- Chapter One takes one of Sukiyaki Western Django’s most overt references to the Italian Western – the machine-gun-in-a-coffin trope from Django (Sergio Corbucci, 1966) – and places the main characters from For a Few Dollars More (Lee van Cleef’s Douglas Mortimer and Clint Eastwood’s Monco) gazing in confused incomprehension at how their genre has become part of a raucous network of ‘cult’ citations. Just as Miike’s use of the Spaghetti Western is seen to be one of pastiche and parody, his film is seen by Mortimer and Monco to be a messy assembly of cinephilic reference points.
- While Chapter One positioned Spaghetti Western characters spectating from afar as their films’ legacies become ‘mashed up’ ingredients of a transnational soup of cult cinema, Chapter Two shows characters from Leone’s films entering the fray to confront this impertinence. The three-way duels of both The Good, the Bad and the Ugly and The Good, the Bad, the Weird therefore meet, to become a single six-way duel. The shifting stares and building tension anticipate an inevitably explosive climax to this confrontation, but the fact that the two scenes are so easily merged hints at Kim Jee Woon’s stylistic fidelity to Leone, in contrast to the more boisterous citations of Sukiyaki Western Django.
- Chapter Two gave aural precedence to the Spaghetti Western by retaining Ennio Morricone’s ‘Il triello’ throughout. Now, this shifts to Kim’s film, as Dalparan and Jang Young-gyu’s triumphant score dominates. Kim’s ‘The Good’ is seen effortlessly picking off government troops, and Leone’s own ‘The Good’ turns up once again, this time to help out. However, he soon realises that he is not required. His wry grin and tip of the hat registers his recognition that the Spaghetti Western’s transnational legacy is in safe hands, and he is free to ride off into the annals of film history.
This video essay therefore seeks to illustrate in an audio-visual mode one thread of Cho’s argument: that Kim’s use of the Italian genre performs a different, more synergistic, function to the oft-analysed ‘postmodern’ approach of Miike and his collaborators (in particular, Quentin Tarantino). The loose narrative passage from incomprehension, through confrontation, and finally to cooperation charts the Spaghetti Western’s innate transnationalism as a dynamic part of what Cho terms ‘the two-way traffic of genre’s translation of culture’.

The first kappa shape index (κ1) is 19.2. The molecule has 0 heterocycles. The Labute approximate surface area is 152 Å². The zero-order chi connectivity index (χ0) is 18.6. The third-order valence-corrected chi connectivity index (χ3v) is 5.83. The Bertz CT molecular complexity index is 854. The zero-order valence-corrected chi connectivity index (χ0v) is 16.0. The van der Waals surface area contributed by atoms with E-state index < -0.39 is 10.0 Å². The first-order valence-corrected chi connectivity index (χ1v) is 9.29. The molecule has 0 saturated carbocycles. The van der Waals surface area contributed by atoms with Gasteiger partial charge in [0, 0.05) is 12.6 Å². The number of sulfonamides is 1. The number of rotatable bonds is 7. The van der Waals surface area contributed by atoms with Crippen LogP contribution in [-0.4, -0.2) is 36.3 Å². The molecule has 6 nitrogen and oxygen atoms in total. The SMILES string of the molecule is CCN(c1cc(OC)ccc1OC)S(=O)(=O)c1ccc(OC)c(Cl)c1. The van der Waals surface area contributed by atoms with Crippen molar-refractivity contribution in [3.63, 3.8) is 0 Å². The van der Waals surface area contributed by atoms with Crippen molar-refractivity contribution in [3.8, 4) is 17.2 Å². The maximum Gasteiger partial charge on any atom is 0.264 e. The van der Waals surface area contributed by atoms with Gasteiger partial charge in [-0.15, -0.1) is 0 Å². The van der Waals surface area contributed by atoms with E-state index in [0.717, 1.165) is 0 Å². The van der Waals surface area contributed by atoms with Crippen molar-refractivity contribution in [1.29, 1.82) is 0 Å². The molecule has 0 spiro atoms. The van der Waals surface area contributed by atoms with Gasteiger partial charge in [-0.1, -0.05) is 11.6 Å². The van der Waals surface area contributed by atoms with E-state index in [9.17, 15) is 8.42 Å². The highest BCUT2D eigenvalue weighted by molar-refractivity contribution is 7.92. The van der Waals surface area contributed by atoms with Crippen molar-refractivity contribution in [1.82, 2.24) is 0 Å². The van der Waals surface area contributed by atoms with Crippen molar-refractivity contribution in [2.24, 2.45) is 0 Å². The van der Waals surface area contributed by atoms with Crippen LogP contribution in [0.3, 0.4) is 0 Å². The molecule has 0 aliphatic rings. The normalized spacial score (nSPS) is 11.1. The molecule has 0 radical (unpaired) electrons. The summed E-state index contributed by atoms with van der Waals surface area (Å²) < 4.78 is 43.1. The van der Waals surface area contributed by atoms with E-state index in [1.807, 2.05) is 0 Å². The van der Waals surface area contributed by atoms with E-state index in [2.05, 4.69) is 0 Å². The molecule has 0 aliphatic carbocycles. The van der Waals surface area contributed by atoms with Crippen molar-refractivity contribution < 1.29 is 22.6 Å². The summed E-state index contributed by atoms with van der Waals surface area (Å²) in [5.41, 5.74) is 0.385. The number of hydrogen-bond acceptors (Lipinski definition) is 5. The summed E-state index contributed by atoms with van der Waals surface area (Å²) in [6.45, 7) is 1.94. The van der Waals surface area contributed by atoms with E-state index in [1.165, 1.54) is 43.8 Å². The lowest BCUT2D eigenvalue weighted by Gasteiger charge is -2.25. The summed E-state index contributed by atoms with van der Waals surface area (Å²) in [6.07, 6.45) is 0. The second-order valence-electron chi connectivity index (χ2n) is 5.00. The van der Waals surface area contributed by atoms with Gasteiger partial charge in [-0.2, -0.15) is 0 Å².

[i] The exact number of Italian Westerns produced in these years of course depends on how one defines the words ‘Italian’ and ‘Western’. My own research puts the total at 493, by defining the category as ‘films produced or co-produced by Italian studios, whose narratives are located in the USA, Mexico or Canada and set between the start of the Gold Rush (1848) and the Mexican Revolution of 1910–1920’ (Austin Fisher, Radical Frontiers in the Spaghetti Western: Politics, Violence and Popular Italian Cinema (London: IB Tauris, 2011), pp. 224, 258).
[ii] The word ‘filone’ is generally preferred to ‘genre’ in scholarship around popular Italian cinema of the 1960s and 1970s, as a way of distinguishing this industrial context from that of Hollywood.
[iii] Dimitris Eleftheriotis, Popular Cinemas of Europe: Studies of Texts, Contexts and Frameworks (London: Continuum, 2001), p. 98.
[iv] Richard T. Jameson, ‘Something to do With Death: A Fistful of Sergio Leone’, Film Comment, March-April 1973, 8-16 (p.11). Jameson’s comment was in specific reference to Once Upon a Time in the West (Sergio Leone, 1968), but I think applies equally to the sequence under consideration here.